ESG data shows that 57% of enterprises have either already switched to free antivirus software or are actively exploring the option. It makes some sense: Free AV programs have posted competitive efficacy rates against paid versions, and AV is increasingly viewed as an IT operations checkbox as opposed to a pure endpoint security control. There also seems to be a decreasing need to assign budget for AV. The thinking is that those dollars could instead be spent on newer technologies such as advanced endpoint anti-malware products, endpoint forensics, or endpoint analytics. For many organizations, ditching paid antivirus for a free product could be viewed as a sensible cost-cutting move.
But then something like today’s Avast news hits the wire. Avast, an extremely popular free antivirus product that regularly posts competitive efficacy rates, has apparently been stealthily spying on users. Even users who claim to have custom-installed the product and opted out of the toolbar are reporting that the toolbar magically appeared in the browser later on, slowing their system and deleting competing toolbars. Why? Avast offers a product called SafePrice, which helps customers find competitive prices when shopping online. And it should be noted that SafePrice can be a perfectly valuable tool for those who select it and choose to opt-in to the data collection functions. The problem is that for the unaware, the SafePrice extension is sending non-anonymized browser history to Avast servers (ostensibly to help Avast target customers with prices and ads that fit their user profiles).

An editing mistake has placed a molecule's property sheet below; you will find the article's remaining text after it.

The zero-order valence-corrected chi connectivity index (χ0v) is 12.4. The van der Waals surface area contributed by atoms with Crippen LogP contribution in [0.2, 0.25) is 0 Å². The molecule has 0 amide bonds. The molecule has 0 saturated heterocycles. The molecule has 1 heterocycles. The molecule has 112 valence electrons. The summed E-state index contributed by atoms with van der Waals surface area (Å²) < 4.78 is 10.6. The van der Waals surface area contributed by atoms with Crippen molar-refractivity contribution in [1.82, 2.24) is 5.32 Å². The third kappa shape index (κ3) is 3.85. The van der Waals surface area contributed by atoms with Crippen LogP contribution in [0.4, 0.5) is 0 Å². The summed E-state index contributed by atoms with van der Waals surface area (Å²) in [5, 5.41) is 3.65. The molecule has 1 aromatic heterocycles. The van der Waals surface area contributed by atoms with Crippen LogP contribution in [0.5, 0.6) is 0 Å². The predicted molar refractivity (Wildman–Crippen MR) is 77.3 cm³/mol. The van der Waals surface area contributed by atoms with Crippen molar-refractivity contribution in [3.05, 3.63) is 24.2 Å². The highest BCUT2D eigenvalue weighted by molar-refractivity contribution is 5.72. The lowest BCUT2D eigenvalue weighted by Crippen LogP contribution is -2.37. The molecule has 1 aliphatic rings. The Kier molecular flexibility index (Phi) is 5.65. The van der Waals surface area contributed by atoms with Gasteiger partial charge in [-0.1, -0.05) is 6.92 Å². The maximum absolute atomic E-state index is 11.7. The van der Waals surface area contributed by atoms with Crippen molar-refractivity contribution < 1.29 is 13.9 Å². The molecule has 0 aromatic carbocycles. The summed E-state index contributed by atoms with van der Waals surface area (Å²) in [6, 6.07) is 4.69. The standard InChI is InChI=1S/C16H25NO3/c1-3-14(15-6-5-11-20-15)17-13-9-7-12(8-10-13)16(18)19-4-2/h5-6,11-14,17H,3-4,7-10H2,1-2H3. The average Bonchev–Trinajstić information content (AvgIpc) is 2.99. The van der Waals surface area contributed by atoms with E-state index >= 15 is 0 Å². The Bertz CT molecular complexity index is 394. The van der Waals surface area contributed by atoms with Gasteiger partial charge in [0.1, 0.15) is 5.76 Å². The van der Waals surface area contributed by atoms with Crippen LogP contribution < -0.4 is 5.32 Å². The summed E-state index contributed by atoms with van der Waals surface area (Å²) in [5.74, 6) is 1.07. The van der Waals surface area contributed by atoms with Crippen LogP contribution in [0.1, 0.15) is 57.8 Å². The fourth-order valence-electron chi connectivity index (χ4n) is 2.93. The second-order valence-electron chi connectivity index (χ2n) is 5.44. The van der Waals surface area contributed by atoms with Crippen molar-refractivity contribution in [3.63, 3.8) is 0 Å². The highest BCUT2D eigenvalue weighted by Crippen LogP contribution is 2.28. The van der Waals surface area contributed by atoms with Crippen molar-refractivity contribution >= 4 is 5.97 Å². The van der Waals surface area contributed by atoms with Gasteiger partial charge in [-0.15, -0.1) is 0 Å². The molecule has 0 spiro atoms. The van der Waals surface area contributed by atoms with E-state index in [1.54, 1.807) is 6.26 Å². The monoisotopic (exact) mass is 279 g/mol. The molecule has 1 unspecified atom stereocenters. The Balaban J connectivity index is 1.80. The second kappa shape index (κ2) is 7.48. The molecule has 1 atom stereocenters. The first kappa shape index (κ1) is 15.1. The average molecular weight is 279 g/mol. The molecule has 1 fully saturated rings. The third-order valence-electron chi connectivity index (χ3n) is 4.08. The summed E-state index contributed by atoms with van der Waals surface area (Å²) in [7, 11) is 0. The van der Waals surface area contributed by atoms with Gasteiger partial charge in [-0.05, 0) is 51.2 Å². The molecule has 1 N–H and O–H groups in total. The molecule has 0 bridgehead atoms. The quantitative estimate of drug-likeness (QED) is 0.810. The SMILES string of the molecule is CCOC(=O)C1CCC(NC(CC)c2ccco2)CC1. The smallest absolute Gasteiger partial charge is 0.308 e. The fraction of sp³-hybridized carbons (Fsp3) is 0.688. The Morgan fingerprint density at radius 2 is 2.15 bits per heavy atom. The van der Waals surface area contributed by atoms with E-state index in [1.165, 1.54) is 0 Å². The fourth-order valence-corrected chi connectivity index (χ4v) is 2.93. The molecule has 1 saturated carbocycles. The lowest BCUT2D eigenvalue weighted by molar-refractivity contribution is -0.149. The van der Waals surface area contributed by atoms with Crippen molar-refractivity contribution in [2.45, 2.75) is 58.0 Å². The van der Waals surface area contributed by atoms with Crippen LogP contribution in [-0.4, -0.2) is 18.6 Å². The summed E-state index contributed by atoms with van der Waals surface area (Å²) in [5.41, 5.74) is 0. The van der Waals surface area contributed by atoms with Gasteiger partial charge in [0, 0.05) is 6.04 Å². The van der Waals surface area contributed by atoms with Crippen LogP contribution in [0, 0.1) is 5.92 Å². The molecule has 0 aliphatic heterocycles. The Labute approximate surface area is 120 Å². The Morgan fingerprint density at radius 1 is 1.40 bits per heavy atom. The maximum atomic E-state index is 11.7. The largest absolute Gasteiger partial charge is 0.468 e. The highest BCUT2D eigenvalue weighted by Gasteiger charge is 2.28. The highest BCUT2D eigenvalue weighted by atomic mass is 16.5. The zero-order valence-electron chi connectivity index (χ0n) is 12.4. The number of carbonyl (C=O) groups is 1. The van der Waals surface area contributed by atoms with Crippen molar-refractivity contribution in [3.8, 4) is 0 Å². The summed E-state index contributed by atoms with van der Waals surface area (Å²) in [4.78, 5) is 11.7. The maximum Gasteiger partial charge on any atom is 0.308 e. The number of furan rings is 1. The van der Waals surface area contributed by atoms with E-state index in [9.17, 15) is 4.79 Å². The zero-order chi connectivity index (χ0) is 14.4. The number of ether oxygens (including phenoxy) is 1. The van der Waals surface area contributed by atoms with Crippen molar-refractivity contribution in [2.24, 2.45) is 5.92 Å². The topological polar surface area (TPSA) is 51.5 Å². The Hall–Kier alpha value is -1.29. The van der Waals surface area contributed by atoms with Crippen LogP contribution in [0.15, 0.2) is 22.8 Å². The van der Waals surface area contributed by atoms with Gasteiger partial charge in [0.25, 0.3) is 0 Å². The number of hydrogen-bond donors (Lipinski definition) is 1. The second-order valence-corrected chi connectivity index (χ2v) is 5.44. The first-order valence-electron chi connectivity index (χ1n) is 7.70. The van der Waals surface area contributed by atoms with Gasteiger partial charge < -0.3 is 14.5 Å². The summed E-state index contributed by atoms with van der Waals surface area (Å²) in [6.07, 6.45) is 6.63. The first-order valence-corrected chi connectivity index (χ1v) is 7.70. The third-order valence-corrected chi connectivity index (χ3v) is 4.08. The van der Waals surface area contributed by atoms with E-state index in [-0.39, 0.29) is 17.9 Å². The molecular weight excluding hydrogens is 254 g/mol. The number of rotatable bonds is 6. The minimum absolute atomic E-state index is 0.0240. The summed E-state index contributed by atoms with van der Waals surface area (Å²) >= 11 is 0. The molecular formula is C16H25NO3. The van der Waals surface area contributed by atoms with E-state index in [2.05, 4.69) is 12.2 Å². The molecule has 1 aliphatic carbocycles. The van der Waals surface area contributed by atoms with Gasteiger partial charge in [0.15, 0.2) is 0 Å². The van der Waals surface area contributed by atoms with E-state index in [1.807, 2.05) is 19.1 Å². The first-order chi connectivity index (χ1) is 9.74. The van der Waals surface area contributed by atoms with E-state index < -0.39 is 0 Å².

Browser extensions collecting data on a user is not new, and sadly, it is not even unexpected. But there is a separation of church-and-state issue at play here. Users tend to download Avast to block adware and spyware, even the "benign" versions. By playing both sides of the fence, Avast has compromised its integrity more than slightly. And in the larger sense, this incident may cast a shadow of doubt over free AV as a whole—free programs still need to make money, and if other free AV vendors methods for profit are as questionable as Avast’s seems to be, then maybe users (and, more importantly, enterprises) will continue to choose paid AV products that do not blur the line between security and profits.
There can be comfort in knowing where a vendor’s loyalties lie and for traditional paid AV vendors like McAfee, Kaspersky, Symantec, and Trend Micro, there is no doubt about how and where their bread is buttered. For free vendors, Avast’s faux pas may cause customers to think twice before switching to a free competitor because those vendors might be operating in a much grayer area. As the accurate old saying suggests, “There’s no such thing as a free lunch.”